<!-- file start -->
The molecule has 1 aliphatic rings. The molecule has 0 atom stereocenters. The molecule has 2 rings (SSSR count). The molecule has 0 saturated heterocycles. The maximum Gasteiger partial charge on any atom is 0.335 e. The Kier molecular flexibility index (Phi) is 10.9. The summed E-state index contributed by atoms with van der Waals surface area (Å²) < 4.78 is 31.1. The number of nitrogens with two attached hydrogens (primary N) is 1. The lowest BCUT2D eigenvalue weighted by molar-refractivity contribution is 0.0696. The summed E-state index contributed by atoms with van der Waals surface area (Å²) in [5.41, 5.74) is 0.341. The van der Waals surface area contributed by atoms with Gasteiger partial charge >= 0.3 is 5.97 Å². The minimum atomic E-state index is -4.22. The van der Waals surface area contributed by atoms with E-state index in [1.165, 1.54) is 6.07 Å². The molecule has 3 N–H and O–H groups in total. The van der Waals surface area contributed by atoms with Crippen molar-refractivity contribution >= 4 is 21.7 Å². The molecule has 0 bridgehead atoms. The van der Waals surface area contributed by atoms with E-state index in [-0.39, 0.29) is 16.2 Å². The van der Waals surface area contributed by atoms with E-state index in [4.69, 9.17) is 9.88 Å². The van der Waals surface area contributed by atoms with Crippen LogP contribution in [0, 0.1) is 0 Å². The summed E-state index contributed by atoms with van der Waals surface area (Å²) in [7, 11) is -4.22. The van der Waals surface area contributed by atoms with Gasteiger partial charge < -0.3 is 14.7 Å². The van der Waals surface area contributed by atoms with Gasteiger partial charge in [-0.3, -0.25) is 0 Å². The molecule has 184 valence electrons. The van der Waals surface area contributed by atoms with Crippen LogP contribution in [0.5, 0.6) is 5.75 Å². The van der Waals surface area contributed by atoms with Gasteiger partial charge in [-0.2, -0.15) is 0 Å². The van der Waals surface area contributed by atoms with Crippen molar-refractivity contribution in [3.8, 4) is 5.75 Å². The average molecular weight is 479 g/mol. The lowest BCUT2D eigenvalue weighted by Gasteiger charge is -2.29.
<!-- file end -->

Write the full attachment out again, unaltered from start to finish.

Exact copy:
The molecule has 1 aliphatic rings. The molecule has 0 atom stereocenters. The molecule has 2 rings (SSSR count). The molecule has 0 saturated heterocycles. The maximum Gasteiger partial charge on any atom is 0.335 e. The Kier molecular flexibility index (Phi) is 10.9. The summed E-state index contributed by atoms with van der Waals surface area (Å²) < 4.78 is 31.1. The number of nitrogens with two attached hydrogens (primary N) is 1. The lowest BCUT2D eigenvalue weighted by molar-refractivity contribution is 0.0696. The summed E-state index contributed by atoms with van der Waals surface area (Å²) in [5.41, 5.74) is 0.341. The van der Waals surface area contributed by atoms with Gasteiger partial charge >= 0.3 is 5.97 Å². The minimum atomic E-state index is -4.22. The van der Waals surface area contributed by atoms with E-state index in [1.165, 1.54) is 6.07 Å². The molecule has 3 N–H and O–H groups in total. The van der Waals surface area contributed by atoms with Crippen molar-refractivity contribution >= 4 is 21.7 Å². The molecule has 0 bridgehead atoms. The van der Waals surface area contributed by atoms with E-state index in [-0.39, 0.29) is 16.2 Å². The van der Waals surface area contributed by atoms with E-state index in [4.69, 9.17) is 9.88 Å². The van der Waals surface area contributed by atoms with Crippen LogP contribution in [0, 0.1) is 0 Å². The summed E-state index contributed by atoms with van der Waals surface area (Å²) in [7, 11) is -4.22. The van der Waals surface area contributed by atoms with Gasteiger partial charge < -0.3 is 14.7 Å². The van der Waals surface area contributed by atoms with Gasteiger partial charge in [-0.3, -0.25) is 0 Å². The molecule has 184 valence electrons. The van der Waals surface area contributed by atoms with Crippen LogP contribution in [0.5, 0.6) is 5.75 Å². The van der Waals surface area contributed by atoms with Gasteiger partial charge in [-0.2, -0.15) is 0 Å². The van der Waals surface area contributed by atoms with Crippen molar-refractivity contribution in [3.8, 4) is 5.75 Å². The average molecular weight is 479 g/mol. The lowest BCUT2D eigenvalue weighted by Gasteiger charge is -2.29.